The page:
Last September, Renisha Hodge, 63, left work early one day feeling as if she had been beaten with a ton of bricks–fever, chills, wheezing, a tightness in her chest and a cough that was so rough her ribs ached. The social worker felt her flu-like symptoms coming on for a couple of days but figured she could handle the illness with some tried-and-true home remedies. Instead of heading home, Renisha called her internist and asked if he could see her that afternoon. Luckily for her, he was able to get her in for a check-up. The diagnosis, pneumonia.  “I felt blessed and favored that my doctor could see me on such short notice and thankful that I was treatable,” says the Brooklyn, New York resident.

Pneumonia is way more common than you think about 3 million folks in the U.S. are diagnosed with it each year. An average of 60,000 people die as a result of the condition. As a matter of fact, Blacks have a higher incidence of the respiratory infection than all other ethnic groups except for American Indians. Anyone can get pneumonia, young and old and its symptoms can vary from mild to severe. If you’re over age 50 however, your risk of being hospitalized after getting the lung infection is 8x greater than younger adults aged 18-49. The illness can strike you at any time and suddenly come over you with little warning.

What is pneumonia?

Pneumonia is an infection in one or both of the lungs and is brought on by a bacteria, virus or fungi. When someone contracts the illness, the airspaces in the lungs become inflamed mostly due to an infection. One-third of the reported cases of the condition are caused by viruses, the most common one being the flu. There are other viruses that cause the illness as well and these include respiratory syncytial (RSV), rhinovirus, herpes simplex virus, severe acute respiratory syndrome (SARS) virus and many more.

Is there a pneumonia season?

Even though you can come down with pneumonia at any point during the year, it is pretty common during the cold and flu season which is fall and winter.

What are the common symptoms?

Being that pneumonia is usually a complication of a cold or flu,  symptoms will be much like the flu—a dry cough, fever, chills, headache, chills, general malaise, loss of appetite, weakness, and pain. Folks who develop viral pneumonia can progress to bacterial pneumonia which is more dangerous and can result in a very high fever (105 degrees), rapid pulse, intense sweating, labored breathing. In people who are older, pneumonia can cause mental confusion.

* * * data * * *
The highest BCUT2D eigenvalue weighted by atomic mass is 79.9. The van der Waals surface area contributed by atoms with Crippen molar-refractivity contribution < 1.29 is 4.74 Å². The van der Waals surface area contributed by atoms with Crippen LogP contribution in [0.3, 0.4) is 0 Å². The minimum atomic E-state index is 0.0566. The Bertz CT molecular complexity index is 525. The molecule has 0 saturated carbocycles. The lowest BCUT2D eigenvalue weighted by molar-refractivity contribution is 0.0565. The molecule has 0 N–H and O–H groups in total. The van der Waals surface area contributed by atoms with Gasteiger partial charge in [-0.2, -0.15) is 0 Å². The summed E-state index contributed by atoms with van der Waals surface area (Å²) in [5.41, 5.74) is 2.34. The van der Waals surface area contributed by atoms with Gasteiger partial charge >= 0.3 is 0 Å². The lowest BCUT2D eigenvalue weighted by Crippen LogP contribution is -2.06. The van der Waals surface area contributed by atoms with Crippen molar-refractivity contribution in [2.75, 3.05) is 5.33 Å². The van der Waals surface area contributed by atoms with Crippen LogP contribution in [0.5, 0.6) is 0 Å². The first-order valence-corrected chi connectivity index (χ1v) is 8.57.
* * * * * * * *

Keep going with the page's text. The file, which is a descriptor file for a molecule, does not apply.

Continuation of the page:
What is walking pneumonia?

Walking pneumonia is a mild case of pneumonia. It is often caused by a virus or the mycoplasma pneumoniae bacteria. When you have walking pneumonia, your symptoms may not be as severe, or last as long as someone, who has a more serious case of the respiratory infection. You probably won’t need bed rest or a hospital stay when you have this form of pneumonia.

What treatments are available?

A chest x-ray is usually the route to go when diagnosing pneumonia. A healthcare practitioner might run blood and mucus tests to determine if whether the infection is bacterial, viral or a fungal organism. Upon examining all of the test results and depending upon the type of pneumonia you have and its severity, a doctor might prescribe anything from antibiotics, antivirals, to even the use of an oxygen tank to increase oxygen in the blood. Many people stricken pneumonia can be treated right in their homes by sticking to a regimen that should help put them on the road to recovery:

  • Taking in plenty of fluids to loosen and help bring up phlegm
  • Getting lots of much-needed rest so that the body can repair itself
  • Taking an OTC fever reducer like Motrin, Advil or Tylenol
  • Making sure you take your medication exactly as prescribed

How can you prevent pneumonia?

Since pneumonia can be a complication of the flu, a smart defense strategy would be to get an annual flu shot. For folks who are in a high risk category like those over age 65, or who have compromised immune systems with illnesses such as COPD, heart disease, diabetes or HIV, there are three types of pneumonia vaccinations that are currently available—PCV13 or pneumococcal conjugate vaccine, PPSV23 or pneumococcal polysaccharide vaccine and Hib or Haemophilus influenza type b vaccine.

What about recovery?

For older adults, recovery after a bout with pneumonia might take a while depending on its severity. It might very well take weeks before you feel like your old self again and are able to get around and jump back into your regular routine. Rest is key to gaining your strength back and making sure you’re fully cured in order to avoid a relapse. If antibiotics were the prescribed course of action to treat your type of pneumonia, your physician may want to take another x-ray after you finished your meds to confirm that your chest is clear.